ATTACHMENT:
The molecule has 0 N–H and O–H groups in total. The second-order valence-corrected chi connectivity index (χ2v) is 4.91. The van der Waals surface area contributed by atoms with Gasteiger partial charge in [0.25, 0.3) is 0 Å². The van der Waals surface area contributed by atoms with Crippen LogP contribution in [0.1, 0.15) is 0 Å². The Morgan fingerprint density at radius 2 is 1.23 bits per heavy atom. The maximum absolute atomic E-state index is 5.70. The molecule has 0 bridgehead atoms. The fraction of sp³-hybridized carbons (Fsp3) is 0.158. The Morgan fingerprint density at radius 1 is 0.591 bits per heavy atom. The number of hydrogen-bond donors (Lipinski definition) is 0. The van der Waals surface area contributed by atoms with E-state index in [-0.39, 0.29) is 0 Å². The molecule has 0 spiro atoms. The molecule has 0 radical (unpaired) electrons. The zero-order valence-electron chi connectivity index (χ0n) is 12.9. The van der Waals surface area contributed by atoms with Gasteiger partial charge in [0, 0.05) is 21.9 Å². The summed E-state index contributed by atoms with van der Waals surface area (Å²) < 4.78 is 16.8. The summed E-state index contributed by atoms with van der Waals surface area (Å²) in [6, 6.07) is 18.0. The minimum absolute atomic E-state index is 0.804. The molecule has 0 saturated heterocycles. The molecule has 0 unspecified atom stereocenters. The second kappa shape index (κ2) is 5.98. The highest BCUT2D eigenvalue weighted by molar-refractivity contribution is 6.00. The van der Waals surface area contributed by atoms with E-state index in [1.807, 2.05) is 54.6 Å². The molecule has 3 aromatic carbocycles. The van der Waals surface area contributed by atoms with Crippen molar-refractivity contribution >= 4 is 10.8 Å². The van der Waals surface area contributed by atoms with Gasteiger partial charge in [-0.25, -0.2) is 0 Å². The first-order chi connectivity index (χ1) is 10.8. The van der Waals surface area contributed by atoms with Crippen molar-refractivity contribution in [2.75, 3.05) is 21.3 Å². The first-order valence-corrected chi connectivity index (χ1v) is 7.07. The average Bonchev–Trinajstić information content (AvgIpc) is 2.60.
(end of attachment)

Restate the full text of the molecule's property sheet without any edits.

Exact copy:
The molecule has 0 N–H and O–H groups in total. The second-order valence-corrected chi connectivity index (χ2v) is 4.91. The van der Waals surface area contributed by atoms with Gasteiger partial charge in [0.25, 0.3) is 0 Å². The van der Waals surface area contributed by atoms with Crippen LogP contribution in [0.1, 0.15) is 0 Å². The Morgan fingerprint density at radius 2 is 1.23 bits per heavy atom. The maximum absolute atomic E-state index is 5.70. The molecule has 0 bridgehead atoms. The fraction of sp³-hybridized carbons (Fsp3) is 0.158. The Morgan fingerprint density at radius 1 is 0.591 bits per heavy atom. The number of hydrogen-bond donors (Lipinski definition) is 0. The van der Waals surface area contributed by atoms with E-state index in [-0.39, 0.29) is 0 Å². The molecule has 0 spiro atoms. The molecule has 0 radical (unpaired) electrons. The zero-order valence-electron chi connectivity index (χ0n) is 12.9. The van der Waals surface area contributed by atoms with Gasteiger partial charge in [0, 0.05) is 21.9 Å². The summed E-state index contributed by atoms with van der Waals surface area (Å²) < 4.78 is 16.8. The summed E-state index contributed by atoms with van der Waals surface area (Å²) in [6, 6.07) is 18.0. The minimum absolute atomic E-state index is 0.804. The molecule has 0 saturated heterocycles. The molecule has 0 unspecified atom stereocenters. The second kappa shape index (κ2) is 5.98. The highest BCUT2D eigenvalue weighted by molar-refractivity contribution is 6.00. The van der Waals surface area contributed by atoms with E-state index in [1.807, 2.05) is 54.6 Å². The molecule has 3 aromatic carbocycles. The van der Waals surface area contributed by atoms with Crippen molar-refractivity contribution >= 4 is 10.8 Å². The van der Waals surface area contributed by atoms with Gasteiger partial charge in [-0.25, -0.2) is 0 Å². The first-order chi connectivity index (χ1) is 10.8. The van der Waals surface area contributed by atoms with Crippen molar-refractivity contribution in [2.75, 3.05) is 21.3 Å². The first-order valence-corrected chi connectivity index (χ1v) is 7.07. The average Bonchev–Trinajstić information content (AvgIpc) is 2.60.